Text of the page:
At the Consumer Electronics Show next week, two companies--Arizona-based start-up WildCharge and Michigan-based Fulton Innovation--will demonstrate what are expected to be very different ways to give gadgets juice, sans wires.
The, and some of the same challenges--such as cost and size--that have prevented the technology from winning over manufacturers still remain. But executives at the companies, who won't say how much their recharging devices will cost, hope the sheer amount of mobile gadgets today could portend a different outcome.
WildCharge's product, called the WildCharger, can recharge a variety of handheld gadgets at once--mobile phones, MP3 players, digital cameras--or a laptop by placing them on a metallic pad. WildCharge execs refused to describe in detail how their product works before CES, but it's a streamlined version of the product a company called MobileWise attempted to market several years ago, according to WildCharge president Izhar Matzkevich.
People familiar with wireless recharging technology say it could work by placing a device, fitted internally or externally with an adapter, onto the metal pad. When contact is made, electrical power is sent between the two.
At CES, WildCharge will debut a 90-watt device. Smart phones and MP3 players need 3 to 5 watts, while smaller laptops need 50 to 75 watts of power. While the 0.1-inch thick and 6x15-inch pad still has to be plugged into a power source, the advantage is its universal adaptability, eliminating the need to pack three different power cords for three different products.
Fulton Innovation's vision is similar, but the technology is different. Fulton calls its technology eCoupled, and has signed up Motorola, Mobility Electronics, Visteon and others to back it as a wireless power standard.
Devices that are eCoupled-enabled transfer energy through the air over short distances to handheld consumer electronics gadgets one at a time, using what's called adaptive inductive coupling. A wireless adapter senses how much power a specific device's battery needs and adjusts its frequency and how much power is being sent to the device. The technology is a good fit for universal power because it can work with any type of battery, said David Baarman, director of advanced technologies at Fulton and lead inventor of eCoupled.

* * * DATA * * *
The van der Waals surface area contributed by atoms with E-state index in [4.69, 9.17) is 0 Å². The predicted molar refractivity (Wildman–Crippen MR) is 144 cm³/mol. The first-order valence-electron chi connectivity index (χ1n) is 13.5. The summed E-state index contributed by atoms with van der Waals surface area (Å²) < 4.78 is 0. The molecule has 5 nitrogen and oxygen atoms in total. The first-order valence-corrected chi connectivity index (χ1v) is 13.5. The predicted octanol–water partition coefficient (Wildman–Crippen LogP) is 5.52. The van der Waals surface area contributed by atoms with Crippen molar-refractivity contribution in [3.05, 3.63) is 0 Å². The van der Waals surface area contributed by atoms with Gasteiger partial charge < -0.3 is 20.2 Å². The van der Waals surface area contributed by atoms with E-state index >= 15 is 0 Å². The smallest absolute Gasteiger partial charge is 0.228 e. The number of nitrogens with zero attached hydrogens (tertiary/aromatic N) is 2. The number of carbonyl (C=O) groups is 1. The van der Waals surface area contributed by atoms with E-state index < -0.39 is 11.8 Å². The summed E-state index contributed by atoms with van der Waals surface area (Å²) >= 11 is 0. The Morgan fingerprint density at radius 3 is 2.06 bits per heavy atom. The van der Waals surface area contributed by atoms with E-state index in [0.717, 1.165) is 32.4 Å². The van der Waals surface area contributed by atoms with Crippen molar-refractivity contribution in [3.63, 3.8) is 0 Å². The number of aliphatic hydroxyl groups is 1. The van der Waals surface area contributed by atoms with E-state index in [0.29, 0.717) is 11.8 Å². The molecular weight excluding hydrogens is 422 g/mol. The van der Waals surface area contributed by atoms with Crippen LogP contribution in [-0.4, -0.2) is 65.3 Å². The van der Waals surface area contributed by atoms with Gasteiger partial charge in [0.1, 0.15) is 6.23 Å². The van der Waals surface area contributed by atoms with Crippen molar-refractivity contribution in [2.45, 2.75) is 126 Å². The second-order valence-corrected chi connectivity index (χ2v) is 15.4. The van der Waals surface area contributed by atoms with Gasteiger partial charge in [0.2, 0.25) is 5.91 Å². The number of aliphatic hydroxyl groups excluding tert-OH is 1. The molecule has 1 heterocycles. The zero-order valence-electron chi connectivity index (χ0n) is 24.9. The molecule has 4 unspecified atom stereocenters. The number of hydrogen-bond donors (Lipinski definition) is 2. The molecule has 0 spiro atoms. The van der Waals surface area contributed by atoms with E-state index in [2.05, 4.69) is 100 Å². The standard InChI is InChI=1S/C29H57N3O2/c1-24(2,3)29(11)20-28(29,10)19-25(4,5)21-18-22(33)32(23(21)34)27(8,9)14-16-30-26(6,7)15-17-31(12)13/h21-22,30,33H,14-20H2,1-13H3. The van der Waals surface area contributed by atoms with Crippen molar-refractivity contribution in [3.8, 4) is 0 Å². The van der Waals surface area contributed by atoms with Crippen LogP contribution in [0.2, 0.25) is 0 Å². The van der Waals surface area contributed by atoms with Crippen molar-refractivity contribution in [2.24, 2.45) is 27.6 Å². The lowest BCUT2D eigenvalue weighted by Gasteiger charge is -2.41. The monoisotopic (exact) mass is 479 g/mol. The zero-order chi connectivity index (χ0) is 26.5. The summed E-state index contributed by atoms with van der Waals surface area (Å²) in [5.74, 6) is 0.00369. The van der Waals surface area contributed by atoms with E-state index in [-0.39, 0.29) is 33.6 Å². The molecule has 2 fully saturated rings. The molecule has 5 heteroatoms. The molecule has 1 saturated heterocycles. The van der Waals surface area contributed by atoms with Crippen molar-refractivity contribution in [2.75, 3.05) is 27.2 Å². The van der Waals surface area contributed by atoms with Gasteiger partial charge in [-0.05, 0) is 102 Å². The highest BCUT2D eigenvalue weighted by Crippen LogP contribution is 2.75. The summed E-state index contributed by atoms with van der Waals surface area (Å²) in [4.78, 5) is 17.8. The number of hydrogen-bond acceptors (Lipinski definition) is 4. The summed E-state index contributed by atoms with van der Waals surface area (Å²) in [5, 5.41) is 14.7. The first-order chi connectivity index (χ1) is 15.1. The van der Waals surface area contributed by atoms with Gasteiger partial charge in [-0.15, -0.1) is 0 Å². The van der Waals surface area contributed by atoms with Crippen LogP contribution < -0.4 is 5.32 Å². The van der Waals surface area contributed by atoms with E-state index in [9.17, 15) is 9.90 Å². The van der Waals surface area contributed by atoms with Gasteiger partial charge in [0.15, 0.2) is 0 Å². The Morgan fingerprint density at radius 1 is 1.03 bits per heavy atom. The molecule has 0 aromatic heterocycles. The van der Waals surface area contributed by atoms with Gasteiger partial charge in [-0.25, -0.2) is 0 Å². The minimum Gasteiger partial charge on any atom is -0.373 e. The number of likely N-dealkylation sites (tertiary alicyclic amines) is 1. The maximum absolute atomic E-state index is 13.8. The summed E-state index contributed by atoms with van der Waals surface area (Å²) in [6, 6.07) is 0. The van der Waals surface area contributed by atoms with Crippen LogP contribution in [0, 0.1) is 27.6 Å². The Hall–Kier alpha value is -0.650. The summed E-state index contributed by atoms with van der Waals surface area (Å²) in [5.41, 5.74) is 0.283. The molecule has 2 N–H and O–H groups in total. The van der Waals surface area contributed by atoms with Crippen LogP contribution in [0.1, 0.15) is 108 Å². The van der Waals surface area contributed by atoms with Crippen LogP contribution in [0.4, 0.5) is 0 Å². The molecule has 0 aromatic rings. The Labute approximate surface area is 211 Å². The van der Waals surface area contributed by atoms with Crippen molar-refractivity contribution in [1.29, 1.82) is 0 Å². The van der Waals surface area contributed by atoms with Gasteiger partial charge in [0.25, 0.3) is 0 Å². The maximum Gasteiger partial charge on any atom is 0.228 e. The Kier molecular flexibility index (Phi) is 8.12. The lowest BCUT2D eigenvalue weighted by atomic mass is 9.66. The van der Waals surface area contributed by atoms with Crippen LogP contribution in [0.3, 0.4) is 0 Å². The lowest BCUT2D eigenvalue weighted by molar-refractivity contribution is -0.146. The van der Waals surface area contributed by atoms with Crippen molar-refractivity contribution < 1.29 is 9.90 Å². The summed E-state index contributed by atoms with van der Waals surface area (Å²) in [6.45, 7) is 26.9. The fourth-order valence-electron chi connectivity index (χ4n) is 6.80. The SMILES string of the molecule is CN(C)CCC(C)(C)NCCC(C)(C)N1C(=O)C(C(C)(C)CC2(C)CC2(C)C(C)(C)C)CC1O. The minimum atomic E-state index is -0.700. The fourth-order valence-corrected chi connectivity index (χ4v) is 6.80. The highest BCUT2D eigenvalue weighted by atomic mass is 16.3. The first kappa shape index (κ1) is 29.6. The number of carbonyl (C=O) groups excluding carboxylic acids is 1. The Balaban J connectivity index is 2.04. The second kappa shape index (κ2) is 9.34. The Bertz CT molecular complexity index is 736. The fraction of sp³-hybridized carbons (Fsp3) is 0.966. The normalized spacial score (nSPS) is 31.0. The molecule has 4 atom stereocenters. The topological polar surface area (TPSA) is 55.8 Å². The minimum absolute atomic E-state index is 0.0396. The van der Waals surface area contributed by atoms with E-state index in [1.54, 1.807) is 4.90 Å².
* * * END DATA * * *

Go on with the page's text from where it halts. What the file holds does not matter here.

The process creates an electromagnetic field, but does not interfere with Wi-Fi or Bluetooth devices and won't demagnetize credit cards, Baarman said.
"When the device is present, (the field) is on. When it's not, it turns off." As a result, "it's radiating a tiny bit; in most cases, it's less than what a typical CE product already is (radiating)."
A car cup holder that recharges devices
Visteon, a Fulton partner and maker of high-end automotive products, will debut a consumer version of an eCoupled product at CES, a car cup holder that recharges devices set inside it using eCoupled's induction process. The cup holder needs only to be plugged into the car's 12-volt outlet.
The idea, said T.C. Wingrove, Visteon's senior manager of innovation, is to have a "hot spot" in the car where you set down your phone or iPod and never have to worry about different types of power cords or outlets.
The first version of the product will be available this summer, said Wingrove, and will require gadgets that need recharging to sport a wireless adapter, similar to a Bluetooth dongle used for mobile phones. But the next step is a battery pack for phones, one with a profile similar to a phone, that would integrate easily with each phone's wireless circuitry. The ideal application, though, would be to have gadget makers integrate the adapters into each device and to have car makers integrate cup holders or other wireless power products into cars themselves, which Wingrove said to expect in late 2008.